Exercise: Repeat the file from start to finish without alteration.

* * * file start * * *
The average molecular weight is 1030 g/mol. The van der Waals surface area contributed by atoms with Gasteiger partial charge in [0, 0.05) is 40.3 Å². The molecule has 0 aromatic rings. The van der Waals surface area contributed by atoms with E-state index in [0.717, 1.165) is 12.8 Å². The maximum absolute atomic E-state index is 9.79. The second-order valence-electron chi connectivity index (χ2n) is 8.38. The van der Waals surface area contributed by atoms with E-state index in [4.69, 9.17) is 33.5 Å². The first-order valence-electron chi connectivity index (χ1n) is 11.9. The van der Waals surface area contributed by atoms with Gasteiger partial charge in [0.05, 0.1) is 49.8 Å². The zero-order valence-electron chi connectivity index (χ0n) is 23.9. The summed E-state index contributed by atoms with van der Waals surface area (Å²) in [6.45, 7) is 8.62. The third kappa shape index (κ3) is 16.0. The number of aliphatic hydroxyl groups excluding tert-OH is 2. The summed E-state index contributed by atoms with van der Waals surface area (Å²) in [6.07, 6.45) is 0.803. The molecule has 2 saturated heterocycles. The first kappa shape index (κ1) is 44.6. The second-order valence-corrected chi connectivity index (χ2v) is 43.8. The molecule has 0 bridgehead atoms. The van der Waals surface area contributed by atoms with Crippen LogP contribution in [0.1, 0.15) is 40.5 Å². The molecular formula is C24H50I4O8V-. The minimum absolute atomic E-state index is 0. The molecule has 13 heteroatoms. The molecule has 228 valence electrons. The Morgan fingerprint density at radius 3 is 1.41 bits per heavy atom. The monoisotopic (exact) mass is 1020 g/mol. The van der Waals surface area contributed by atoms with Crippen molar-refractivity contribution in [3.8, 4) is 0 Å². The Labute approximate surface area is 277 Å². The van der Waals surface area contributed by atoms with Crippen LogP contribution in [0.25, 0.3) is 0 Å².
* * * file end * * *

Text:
The average molecular weight is 1030 g/mol. The van der Waals surface area contributed by atoms with Gasteiger partial charge in [0, 0.05) is 40.3 Å². The molecule has 0 aromatic rings. The van der Waals surface area contributed by atoms with E-state index in [0.717, 1.165) is 12.8 Å². The maximum absolute atomic E-state index is 9.79. The second-order valence-electron chi connectivity index (χ2n) is 8.38. The van der Waals surface area contributed by atoms with E-state index in [4.69, 9.17) is 33.5 Å². The first-order valence-electron chi connectivity index (χ1n) is 11.9. The van der Waals surface area contributed by atoms with Gasteiger partial charge in [0.05, 0.1) is 49.8 Å². The zero-order valence-electron chi connectivity index (χ0n) is 23.9. The summed E-state index contributed by atoms with van der Waals surface area (Å²) in [6.45, 7) is 8.62. The third kappa shape index (κ3) is 16.0. The number of aliphatic hydroxyl groups excluding tert-OH is 2. The summed E-state index contributed by atoms with van der Waals surface area (Å²) in [6.07, 6.45) is 0.803. The molecule has 2 saturated heterocycles. The first kappa shape index (κ1) is 44.6. The second-order valence-corrected chi connectivity index (χ2v) is 43.8. The molecule has 0 bridgehead atoms. The van der Waals surface area contributed by atoms with Crippen LogP contribution in [0.1, 0.15) is 40.5 Å². The molecular formula is C24H50I4O8V-. The minimum absolute atomic E-state index is 0. The molecule has 13 heteroatoms. The molecule has 228 valence electrons. The Morgan fingerprint density at radius 3 is 1.41 bits per heavy atom. The monoisotopic (exact) mass is 1020 g/mol. The van der Waals surface area contributed by atoms with Crippen molar-refractivity contribution in [3.8, 4) is 0 Å². The Labute approximate surface area is 277 Å². The van der Waals surface area contributed by atoms with Crippen LogP contribution in [0.25, 0.3) is 0 Å².